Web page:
Read the entire article on Nature.com.

Emu Technology Aims To Accelerate The Delivery Of A New Generation Low-Energy Supercomputers

Emu Technology is leading the way by delivering a new computing architecture for data intensive, real-time Big Data computing that breaks with the computer designs of the past by combining finely grained parallelism with in-Memory computing and migration of compute context to data. The result is greater scale, greater efficiency and lower energy required to deliver high fidelity insights in less time. Below is our interview with Martin Deneroff, Chief Operating Officer of Emu Technology:

Q: What is Emu’s story, how did you start?

A: Our founders Dr Peter Kogge, Dr. Jay Brockman and Dr. Ed Upchurch recognized a need for a new approach to computing and founded Emu Technology. While other companies are tackling the performance limits of existing computers including cpu clockspeed and transitor density, power demands, as well as memory, cache and GPU size, Emu envisioned a completely novel approach to achieving high-performance. Their “genius of the and” approach adds a breakthrough approach that complements the efforts of major players in the computing industry, and promises to accelerate the delivery of a new generation of deployable, low-energy supercomputers.

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Q: What makes your solution unique?

A: Emu was designed from the ground up, recognizing that data movement is the key contributor to bottlenecks throughout all of today’s computer systems. Traditional computers move data to a CPU or GPU for complex calculations. It’s this data movement where performance is throttled and that places extreme demands on power and cooling to make it happen. With Emu, data is resident in memory, there are many cores and rather than moving data to the CPU or GPU, the process context is sent to where the data is and calculated by the local core. We call this patented innovation Migratory Threads. Migratory Threads, along with our system design which does not have buses or caches is optimal for data intensive Big Data analytics. For these kinds of applications, our approach is lighter-weight, faster, more efficient and uses less energy.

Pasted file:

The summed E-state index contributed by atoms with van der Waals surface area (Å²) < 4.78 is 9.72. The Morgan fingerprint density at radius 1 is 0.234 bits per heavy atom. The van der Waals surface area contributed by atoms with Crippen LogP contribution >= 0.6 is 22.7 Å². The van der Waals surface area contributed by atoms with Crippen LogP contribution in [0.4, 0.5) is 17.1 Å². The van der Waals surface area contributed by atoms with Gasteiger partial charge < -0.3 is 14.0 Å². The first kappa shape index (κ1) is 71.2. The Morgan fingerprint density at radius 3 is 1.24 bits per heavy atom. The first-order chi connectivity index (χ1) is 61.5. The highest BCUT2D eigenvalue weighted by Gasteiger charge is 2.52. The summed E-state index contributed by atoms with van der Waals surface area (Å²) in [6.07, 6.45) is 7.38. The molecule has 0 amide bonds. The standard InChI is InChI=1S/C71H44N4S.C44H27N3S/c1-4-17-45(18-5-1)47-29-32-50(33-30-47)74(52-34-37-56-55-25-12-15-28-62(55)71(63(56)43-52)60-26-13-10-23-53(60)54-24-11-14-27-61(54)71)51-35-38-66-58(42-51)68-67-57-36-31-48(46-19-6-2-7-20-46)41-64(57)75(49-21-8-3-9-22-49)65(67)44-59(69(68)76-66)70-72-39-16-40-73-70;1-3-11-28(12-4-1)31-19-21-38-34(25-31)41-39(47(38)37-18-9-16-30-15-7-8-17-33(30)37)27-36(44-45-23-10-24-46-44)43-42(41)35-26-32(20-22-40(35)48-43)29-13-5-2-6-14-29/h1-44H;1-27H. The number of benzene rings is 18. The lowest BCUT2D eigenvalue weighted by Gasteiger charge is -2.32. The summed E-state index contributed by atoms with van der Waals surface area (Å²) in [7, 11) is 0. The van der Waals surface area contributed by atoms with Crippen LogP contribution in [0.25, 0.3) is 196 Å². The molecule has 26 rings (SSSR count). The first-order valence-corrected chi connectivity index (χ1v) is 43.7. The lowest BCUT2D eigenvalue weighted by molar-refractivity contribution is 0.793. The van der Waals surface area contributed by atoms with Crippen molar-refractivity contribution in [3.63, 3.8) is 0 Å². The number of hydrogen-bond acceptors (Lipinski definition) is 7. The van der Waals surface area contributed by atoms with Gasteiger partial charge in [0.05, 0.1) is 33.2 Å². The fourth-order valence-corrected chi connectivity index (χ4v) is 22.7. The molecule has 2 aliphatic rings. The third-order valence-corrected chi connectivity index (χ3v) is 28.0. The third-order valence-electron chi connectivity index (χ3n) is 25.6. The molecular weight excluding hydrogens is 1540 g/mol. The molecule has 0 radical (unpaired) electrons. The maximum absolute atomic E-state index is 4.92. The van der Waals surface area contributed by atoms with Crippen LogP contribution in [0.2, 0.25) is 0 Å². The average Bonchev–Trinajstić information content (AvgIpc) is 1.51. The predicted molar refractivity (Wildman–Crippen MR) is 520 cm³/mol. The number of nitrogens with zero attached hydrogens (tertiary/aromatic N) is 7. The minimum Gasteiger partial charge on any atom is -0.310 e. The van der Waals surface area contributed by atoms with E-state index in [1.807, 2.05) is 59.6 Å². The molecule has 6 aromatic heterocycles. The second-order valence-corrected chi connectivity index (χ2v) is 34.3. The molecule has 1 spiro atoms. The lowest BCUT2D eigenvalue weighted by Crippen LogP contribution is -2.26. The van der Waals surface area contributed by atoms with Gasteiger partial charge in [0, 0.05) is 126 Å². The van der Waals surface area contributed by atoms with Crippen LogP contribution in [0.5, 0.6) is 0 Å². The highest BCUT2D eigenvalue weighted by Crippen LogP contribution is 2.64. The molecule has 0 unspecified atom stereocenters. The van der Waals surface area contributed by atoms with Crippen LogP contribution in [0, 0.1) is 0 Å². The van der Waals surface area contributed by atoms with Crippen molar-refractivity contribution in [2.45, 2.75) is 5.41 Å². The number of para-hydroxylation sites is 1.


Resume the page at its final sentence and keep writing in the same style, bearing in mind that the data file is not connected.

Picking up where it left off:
Q: What exactly is Emu Chick, how does it work?

A: The Emu Chick is a 256 core compact tower computer system. It runs industry standard Centos 7.3 Linux, and is programmed in CilkPlus, which is a high-performance code that enables Emu’s migratory thread technology. While extremely innovative, CilkPlus presents a familiar programming environment that enables developers to focus on algorithms and applications, rather than learning the intricacies of a new language. The Chick operates from 120 VAC power and requires no special computer room infrastructure. It provides sufficient memory and storage memory and storage for common data analytics applications and is completely software compatible with larger Emu1 rack systems.

Q: Who are the primary users of Emu and what are some of the key challenges you are helping them solve?

A: Emu users are the scientists, researchers and developers who are tackling the most profound computing challenges of our era. These are people who are tasked with analyzing massive data warehouses and unstructured databases containing 100s of TBs or more of disparate information. For applications in segments like threat intelligence, graph analysis, cybersecurity, semi-supervised and unsupervised machine learning, a “no compromise” approach to addressing data intensive Big Data is needed. That means being able to handle data streaming and changes to the data set while analysis is underway. This need is common in defense, government research labs, real-time trend and pattern analysis and personalized medicine to name a few.

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Q: How did you chose to grow your business in South Bend, Indiana and New York City, New York instead of a more traditional high tech location?

A: South Bend is the home of our founders and the source for great research and innovative thinking. New York City boasts a vibrant high tech scene with industry emphasis on Big Data analytics. Our solution is designed to address data intensive Big Data analytics – that’s a combination streaming data, data sets with no predictable regularity and computation dominated by data movement instead of floating point operations. Having Emu engineering in technology centers outside the strictures of traditional computer design facilitates our own innovative thinking and enables us to be unchained from the limitations of the past.